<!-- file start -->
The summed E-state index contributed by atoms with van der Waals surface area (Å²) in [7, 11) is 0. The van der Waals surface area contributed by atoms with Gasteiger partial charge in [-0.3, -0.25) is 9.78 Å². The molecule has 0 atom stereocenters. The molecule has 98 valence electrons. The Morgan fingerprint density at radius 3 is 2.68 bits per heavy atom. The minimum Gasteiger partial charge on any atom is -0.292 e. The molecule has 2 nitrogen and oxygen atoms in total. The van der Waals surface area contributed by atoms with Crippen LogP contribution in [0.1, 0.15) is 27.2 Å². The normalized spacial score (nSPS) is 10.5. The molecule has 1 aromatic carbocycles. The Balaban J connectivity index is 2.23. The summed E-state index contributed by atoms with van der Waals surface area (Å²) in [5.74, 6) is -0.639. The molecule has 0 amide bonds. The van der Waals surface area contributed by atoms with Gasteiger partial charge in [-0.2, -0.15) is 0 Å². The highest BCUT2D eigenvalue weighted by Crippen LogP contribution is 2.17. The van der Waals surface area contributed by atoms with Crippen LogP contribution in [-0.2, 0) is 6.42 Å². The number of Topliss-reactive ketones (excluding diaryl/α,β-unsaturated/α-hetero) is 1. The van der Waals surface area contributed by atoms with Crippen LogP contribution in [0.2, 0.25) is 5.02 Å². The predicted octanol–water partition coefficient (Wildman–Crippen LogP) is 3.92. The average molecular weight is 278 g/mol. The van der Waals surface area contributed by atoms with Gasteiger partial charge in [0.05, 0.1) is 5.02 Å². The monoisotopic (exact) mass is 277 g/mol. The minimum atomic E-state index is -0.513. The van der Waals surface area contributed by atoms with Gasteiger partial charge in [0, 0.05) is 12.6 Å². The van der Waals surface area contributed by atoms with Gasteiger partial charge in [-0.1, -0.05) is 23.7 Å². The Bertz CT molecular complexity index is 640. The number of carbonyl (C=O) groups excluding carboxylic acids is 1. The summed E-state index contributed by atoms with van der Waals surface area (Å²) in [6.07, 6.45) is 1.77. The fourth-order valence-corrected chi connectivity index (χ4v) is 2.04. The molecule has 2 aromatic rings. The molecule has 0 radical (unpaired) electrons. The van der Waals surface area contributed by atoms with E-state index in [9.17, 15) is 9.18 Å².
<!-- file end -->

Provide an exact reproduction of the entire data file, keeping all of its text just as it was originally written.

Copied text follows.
The summed E-state index contributed by atoms with van der Waals surface area (Å²) in [7, 11) is 0. The van der Waals surface area contributed by atoms with Gasteiger partial charge in [-0.3, -0.25) is 9.78 Å². The molecule has 0 atom stereocenters. The molecule has 98 valence electrons. The Morgan fingerprint density at radius 3 is 2.68 bits per heavy atom. The minimum Gasteiger partial charge on any atom is -0.292 e. The molecule has 2 nitrogen and oxygen atoms in total. The van der Waals surface area contributed by atoms with Crippen LogP contribution in [0.1, 0.15) is 27.2 Å². The normalized spacial score (nSPS) is 10.5. The molecule has 1 aromatic carbocycles. The Balaban J connectivity index is 2.23. The summed E-state index contributed by atoms with van der Waals surface area (Å²) in [5.74, 6) is -0.639. The molecule has 0 amide bonds. The van der Waals surface area contributed by atoms with Gasteiger partial charge in [-0.2, -0.15) is 0 Å². The highest BCUT2D eigenvalue weighted by Crippen LogP contribution is 2.17. The van der Waals surface area contributed by atoms with Crippen LogP contribution in [-0.2, 0) is 6.42 Å². The number of Topliss-reactive ketones (excluding diaryl/α,β-unsaturated/α-hetero) is 1. The van der Waals surface area contributed by atoms with Crippen LogP contribution in [0.2, 0.25) is 5.02 Å². The predicted octanol–water partition coefficient (Wildman–Crippen LogP) is 3.92. The average molecular weight is 278 g/mol. The van der Waals surface area contributed by atoms with Gasteiger partial charge in [0.05, 0.1) is 5.02 Å². The monoisotopic (exact) mass is 277 g/mol. The minimum atomic E-state index is -0.513. The van der Waals surface area contributed by atoms with Gasteiger partial charge in [0, 0.05) is 12.6 Å². The van der Waals surface area contributed by atoms with Gasteiger partial charge in [-0.1, -0.05) is 23.7 Å². The Bertz CT molecular complexity index is 640. The number of carbonyl (C=O) groups excluding carboxylic acids is 1. The summed E-state index contributed by atoms with van der Waals surface area (Å²) in [6.07, 6.45) is 1.77. The fourth-order valence-corrected chi connectivity index (χ4v) is 2.04. The molecule has 2 aromatic rings. The molecule has 0 radical (unpaired) electrons. The van der Waals surface area contributed by atoms with E-state index in [9.17, 15) is 9.18 Å².